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    August 4, 1887

    “The Second Commandment. No. 2” The Signs of the Times 13, 30, pp. 471, 472.

    “FOR I the Lord thy God am a jealous God, visiting the iniquity of the fathers upon the children unto the third and fourth generation of them that hate me; and showing mercy unto thousands of them that love me, and keep my commandments.” This is the last half of the second commandment, and though it is one of the deepest and most far-reaching clauses of the decalogue, it is perhaps the one that is the least thought of even by those who design to strictly follow the decalogue. The second commandment is commonly passed over with a casual recognition of the fact that it forbids the making and worship of images, and that that is all there is in it. And as the image-worship of Catholics is not now considered sin, but, on the contrary, is allowed to be entirely consistent with Christian worship, this commandment seems to many not to be applicable in this country except perhaps in the cases of the few Chinese who are here. But, as we showed last week under the first part of this commandment, the image-worship of the Catholics is the sin of idolatry as well as is the image-worship of anybody else, so now the reading of the latter portion of the commandment shows it to be applicable to every person on earth, and in every act of life for all time.SITI August 4, 1887, page 471.1

    For it declares the Lord to be a jealous God visiting the iniquity of the fathers upon the children to the third and fourth generation. Now iniquity is the breaking of the commandments. This is seen by the words of this commandment itself. Notice, it says, visiting the iniquity upon those who hate the Lord, and showing mercy to those who love him and keep his commandments. As, therefore, hate is the opposite of love, so iniquity is the opposite of keeping the commandments. And as the keeping of the commandments is the whole duty of man, this latter half of the second commandments stands before men in all places and for all time, as a warning against sin. Well did David say of the commandments of God, “By them is thy servant warned.” Psalm 19:11. The second commandment stands before all men saying to them, in substance, Do not dare to break one of the commandments of God; for if you do, besides your own individual responsibility for your sin, your iniquity will be entailed upon your children even to the third and fourth generation.SITI August 4, 1887, page 471.2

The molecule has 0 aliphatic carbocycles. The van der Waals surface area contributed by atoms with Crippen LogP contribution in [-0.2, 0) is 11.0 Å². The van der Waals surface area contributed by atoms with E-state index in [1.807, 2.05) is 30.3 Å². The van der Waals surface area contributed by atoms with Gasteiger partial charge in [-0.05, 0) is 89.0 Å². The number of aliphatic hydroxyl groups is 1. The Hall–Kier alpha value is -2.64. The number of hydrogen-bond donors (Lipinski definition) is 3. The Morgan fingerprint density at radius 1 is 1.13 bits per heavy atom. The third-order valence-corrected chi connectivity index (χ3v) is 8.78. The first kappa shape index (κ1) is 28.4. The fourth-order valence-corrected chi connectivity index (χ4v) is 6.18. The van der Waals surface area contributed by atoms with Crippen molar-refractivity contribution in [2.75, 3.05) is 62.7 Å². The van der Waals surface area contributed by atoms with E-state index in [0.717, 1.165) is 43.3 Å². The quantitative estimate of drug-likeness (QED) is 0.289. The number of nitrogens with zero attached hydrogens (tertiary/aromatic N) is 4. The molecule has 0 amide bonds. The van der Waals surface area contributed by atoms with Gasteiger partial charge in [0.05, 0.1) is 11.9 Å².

In this, however, it is necessary to explain what this commandment does not mean. It does not mean that the child is held guilty of the parents’ sin. It does not mean that if a father commits murder the child shall die for it, nor that the child is held guilty of it. God explained this matter, saying, “The fathers shall not be put to death for the children, neither shall the children be put to death for the fathers; every man shall be put to death for his own sin.” Deuteronomy 24:16. And it is recorded to the credit of Joash that as soon as the kingdom weas confirmed in his hand, although he slew his servants which had slain the king, his father, yet, “The children of the murderers he slew not; according unto that which is written in the book of the law of Moses, wherein the Lord commanded, saying, The fathers shall not be put to death for the children, nor the children be put to death for the fathers; but every man shall be put to death for his own sin.” 2 Kings 14:6.SITI August 4, 1887, page 471.3